Chinese Medicine
Vol.06 No.02(2015), Article ID:56861,10 pages

Lily bulb Nectar Produces Expectorant and Anti-Tussive Activities, and Suppresses Cigarette Smoke-Induced Inflammatory Response in the Respiratory Tract in Mice

Hoishan Wong1, Shiyu Zou2, Jiangping Li2, Chungwah Ma2, Jihang Chen1, Poukuan Leong1, Hoiyan Leung1, Wingman Chan1, Kamming Ko1*

1Division of Life Science, Hong Kong University of Science and Technology, Hong Kong, China

2Infinitus (China) Company Ltd., Guangzhou, China

Email: *

Copyright © 2015 by authors and Scientific Research Publishing Inc.

This work is licensed under the Creative Commons Attribution International License (CC BY).

Received 23 March 2015; accepted 30 May 2015; published 2 June 2015


Air pollutants pose a major environmental threat to the respiratory system. Pathogen invasion and the exposure to particulate matters in atmospheric air, particularly, cigarette smoke (CS), have been found to be associated with acute and chronic respiratory diseases, including asthma. Therefore, the search for agents that can protect the respiratory system against potentially harmful substances is of interest in preventive health. Lily bulb Nectar (LBN), which contains Lily bulb, Pyrus pyrifolia N., Siraitia grosvenorii and Apricot kernel as its ingredients, is a health supplement intended to improve the wellness of the respiratory system in humans. Lily bulb, Pyrus pyrifolia N., Siraitia grosvenorii and Apricot kernel are commonly prescribed for the treatment of respiratory tract disorders such as bronchitis, pneumonia and cough in the practice of traditional Chinese medicine. Pharmacological studies have shown that these herbs can produce beneficial effects on the respiratory tract or even the lungs. In the present study, we investigated the effects of LBN on mouse respiratory tract function under normal and challenged conditions. LBN was first examined for its expectorant and anti-tussive activities in mice. The effect of LBN on long-term exposure to CS was also investigated. Our findings showed that long-term LBN treatment enhanced the expectorant activity and suppressed the SO2-induced coughing in mice. LBN treatment also suppressed the CS-induced inflammation in the respiratory tract, as assessed by differential cell count and cytokine production. In conclusion, long-term LBN consumption may produce beneficial effects on the respiratory tract function in humans, particularly in the face of challenge by irritants in the inhaling air.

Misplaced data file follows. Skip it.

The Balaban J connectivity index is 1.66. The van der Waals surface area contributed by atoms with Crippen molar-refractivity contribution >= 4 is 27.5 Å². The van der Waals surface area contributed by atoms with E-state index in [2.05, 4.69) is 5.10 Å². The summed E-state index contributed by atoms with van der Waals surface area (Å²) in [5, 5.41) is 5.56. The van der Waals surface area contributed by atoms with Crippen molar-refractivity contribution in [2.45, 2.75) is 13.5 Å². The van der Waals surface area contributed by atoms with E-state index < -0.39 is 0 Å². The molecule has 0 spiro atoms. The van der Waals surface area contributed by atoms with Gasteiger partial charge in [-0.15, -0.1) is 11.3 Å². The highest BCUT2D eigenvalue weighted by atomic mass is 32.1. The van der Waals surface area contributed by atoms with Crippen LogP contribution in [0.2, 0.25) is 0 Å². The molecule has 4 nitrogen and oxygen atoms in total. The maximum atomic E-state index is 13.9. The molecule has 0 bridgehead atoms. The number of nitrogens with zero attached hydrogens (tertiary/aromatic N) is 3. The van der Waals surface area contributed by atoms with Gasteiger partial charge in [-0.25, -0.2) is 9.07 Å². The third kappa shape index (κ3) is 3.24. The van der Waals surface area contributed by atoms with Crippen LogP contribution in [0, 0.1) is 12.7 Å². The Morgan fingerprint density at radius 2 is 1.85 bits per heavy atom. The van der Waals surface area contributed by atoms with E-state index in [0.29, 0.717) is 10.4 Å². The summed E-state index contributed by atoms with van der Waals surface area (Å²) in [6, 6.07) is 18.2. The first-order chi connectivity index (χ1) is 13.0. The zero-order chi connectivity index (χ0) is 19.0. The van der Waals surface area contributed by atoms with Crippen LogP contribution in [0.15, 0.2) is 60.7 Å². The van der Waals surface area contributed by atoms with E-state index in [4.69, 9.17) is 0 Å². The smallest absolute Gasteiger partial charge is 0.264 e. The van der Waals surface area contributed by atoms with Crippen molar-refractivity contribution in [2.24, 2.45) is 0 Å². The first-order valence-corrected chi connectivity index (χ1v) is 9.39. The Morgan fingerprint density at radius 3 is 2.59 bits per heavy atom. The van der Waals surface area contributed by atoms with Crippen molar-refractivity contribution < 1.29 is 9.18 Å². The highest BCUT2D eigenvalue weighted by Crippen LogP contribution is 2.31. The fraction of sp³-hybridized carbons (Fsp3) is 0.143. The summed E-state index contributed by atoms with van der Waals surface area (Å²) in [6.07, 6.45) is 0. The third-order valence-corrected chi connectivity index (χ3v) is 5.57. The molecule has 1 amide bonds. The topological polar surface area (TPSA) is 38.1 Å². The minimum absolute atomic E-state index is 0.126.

Lily bulb, Expectoration, Anti-Tussion, Anti-Inflammation

1. Introduction